Copyright and Patent Education: Promoting Student Success by Developing Lifelong Skills
By: Dr. Farzaneh Razzaghi, Ms. Janette García, and Ms. Kelly Leu — University of Texas, Pan American
Intellectual property issues are increasingly important in today’s technology oriented society. These issues have significant relevance to the academic community, but are not usually taught to students on a broad or systematic basis. As a result, students are often unfamiliar intellectual property topics such as copyright and patents resulting in a knowledge gap. This paper describes our experiences with developing and implementing an online workshop that teaches copyright and patent basics to students, a project that can be considered a best practice for a number of reasons. Given the success experienced by two institutions which both successfully implemented this program, we believe that it can be adopted by other institutions.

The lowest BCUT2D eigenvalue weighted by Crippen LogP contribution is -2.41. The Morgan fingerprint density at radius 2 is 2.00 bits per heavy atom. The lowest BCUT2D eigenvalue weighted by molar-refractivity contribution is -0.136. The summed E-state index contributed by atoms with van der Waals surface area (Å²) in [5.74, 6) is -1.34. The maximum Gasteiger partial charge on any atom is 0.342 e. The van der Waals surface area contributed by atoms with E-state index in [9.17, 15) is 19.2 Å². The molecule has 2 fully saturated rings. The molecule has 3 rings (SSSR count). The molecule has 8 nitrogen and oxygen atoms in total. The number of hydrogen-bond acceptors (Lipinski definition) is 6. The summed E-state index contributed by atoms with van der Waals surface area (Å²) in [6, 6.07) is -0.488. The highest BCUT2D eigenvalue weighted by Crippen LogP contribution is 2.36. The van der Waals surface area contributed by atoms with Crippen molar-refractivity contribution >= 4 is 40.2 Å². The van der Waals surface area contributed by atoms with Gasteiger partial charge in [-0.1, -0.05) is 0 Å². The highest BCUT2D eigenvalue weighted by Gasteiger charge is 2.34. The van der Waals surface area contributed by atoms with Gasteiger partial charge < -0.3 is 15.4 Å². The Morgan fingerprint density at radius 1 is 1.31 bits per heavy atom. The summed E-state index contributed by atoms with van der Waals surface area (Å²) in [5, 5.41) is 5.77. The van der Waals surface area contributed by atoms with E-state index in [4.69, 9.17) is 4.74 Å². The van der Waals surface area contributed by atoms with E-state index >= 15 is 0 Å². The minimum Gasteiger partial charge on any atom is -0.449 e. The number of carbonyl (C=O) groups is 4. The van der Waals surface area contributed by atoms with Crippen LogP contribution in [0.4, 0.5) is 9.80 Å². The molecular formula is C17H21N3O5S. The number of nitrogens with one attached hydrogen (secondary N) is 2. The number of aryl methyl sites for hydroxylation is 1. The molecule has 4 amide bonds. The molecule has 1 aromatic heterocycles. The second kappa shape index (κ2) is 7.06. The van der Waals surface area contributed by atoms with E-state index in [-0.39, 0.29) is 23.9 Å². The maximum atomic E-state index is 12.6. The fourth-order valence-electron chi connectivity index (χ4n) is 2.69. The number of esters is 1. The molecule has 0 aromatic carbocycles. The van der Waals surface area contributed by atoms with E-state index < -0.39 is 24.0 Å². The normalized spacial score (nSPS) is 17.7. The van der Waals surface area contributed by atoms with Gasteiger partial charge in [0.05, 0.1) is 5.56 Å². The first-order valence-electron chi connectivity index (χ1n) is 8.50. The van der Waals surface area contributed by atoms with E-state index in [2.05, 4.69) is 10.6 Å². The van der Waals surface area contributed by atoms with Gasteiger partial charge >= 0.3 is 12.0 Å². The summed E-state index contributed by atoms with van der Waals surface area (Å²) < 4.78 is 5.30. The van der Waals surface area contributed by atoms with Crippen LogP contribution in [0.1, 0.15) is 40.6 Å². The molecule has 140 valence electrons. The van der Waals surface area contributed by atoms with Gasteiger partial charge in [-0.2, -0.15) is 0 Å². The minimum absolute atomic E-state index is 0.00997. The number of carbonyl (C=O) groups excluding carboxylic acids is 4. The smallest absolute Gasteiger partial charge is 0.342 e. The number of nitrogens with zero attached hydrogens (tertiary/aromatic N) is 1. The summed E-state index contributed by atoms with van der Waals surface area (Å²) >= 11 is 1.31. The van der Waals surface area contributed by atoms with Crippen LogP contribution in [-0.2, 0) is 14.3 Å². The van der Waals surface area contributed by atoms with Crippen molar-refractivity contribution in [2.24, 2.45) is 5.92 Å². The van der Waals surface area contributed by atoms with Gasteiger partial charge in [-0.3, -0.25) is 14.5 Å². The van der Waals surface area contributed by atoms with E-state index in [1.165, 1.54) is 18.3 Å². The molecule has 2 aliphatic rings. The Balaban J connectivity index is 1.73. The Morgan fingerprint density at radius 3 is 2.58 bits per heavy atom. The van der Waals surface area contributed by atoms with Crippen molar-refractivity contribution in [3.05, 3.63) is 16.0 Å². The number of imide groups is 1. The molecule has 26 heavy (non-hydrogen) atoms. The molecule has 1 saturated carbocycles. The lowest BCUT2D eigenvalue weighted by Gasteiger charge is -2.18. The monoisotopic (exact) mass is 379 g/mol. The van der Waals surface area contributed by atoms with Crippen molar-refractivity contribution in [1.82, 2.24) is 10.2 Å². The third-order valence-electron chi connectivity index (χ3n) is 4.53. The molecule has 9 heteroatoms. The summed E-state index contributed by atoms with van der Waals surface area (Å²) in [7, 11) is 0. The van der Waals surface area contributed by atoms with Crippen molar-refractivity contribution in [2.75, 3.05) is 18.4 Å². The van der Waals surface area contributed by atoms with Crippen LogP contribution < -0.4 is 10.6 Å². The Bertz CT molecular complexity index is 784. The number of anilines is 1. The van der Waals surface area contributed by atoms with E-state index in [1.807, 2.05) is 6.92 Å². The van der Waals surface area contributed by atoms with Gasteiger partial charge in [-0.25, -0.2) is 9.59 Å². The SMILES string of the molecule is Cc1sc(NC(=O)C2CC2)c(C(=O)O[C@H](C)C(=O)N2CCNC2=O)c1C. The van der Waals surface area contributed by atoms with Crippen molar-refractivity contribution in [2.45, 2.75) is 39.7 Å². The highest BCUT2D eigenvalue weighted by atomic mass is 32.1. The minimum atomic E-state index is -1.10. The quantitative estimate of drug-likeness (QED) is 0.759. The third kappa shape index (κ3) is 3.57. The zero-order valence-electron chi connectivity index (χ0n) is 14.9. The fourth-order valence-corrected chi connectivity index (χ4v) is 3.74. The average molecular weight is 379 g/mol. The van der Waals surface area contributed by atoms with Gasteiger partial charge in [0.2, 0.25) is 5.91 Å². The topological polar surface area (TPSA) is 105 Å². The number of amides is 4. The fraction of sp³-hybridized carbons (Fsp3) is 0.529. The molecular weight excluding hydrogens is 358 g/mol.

In February 2009, The University of Texas Pan American University Library (UTPA) was invited by the Michigan Technology University Library (MTU) to partner with them on a proposal for an Ethics Education in Science & Engineering NSF grant, called Ethics Education 2.0. This grant emphasized the significant need for students in the STEM disciplines to understand intellectual property rights and how this relates to responsible conduct of research when using the work of others in their own research. Ethical use of intellectual property is growing in importance, yet students are often not as familiar with these issues as they should be. In addition, there are few opportunities for students to receive training on this topic in their normal coursework. The main objective of the NSF grant project was to develop and test a replicable and sustainable, online program to educate STEM graduate students about intellectual property, specifically copyright and patents.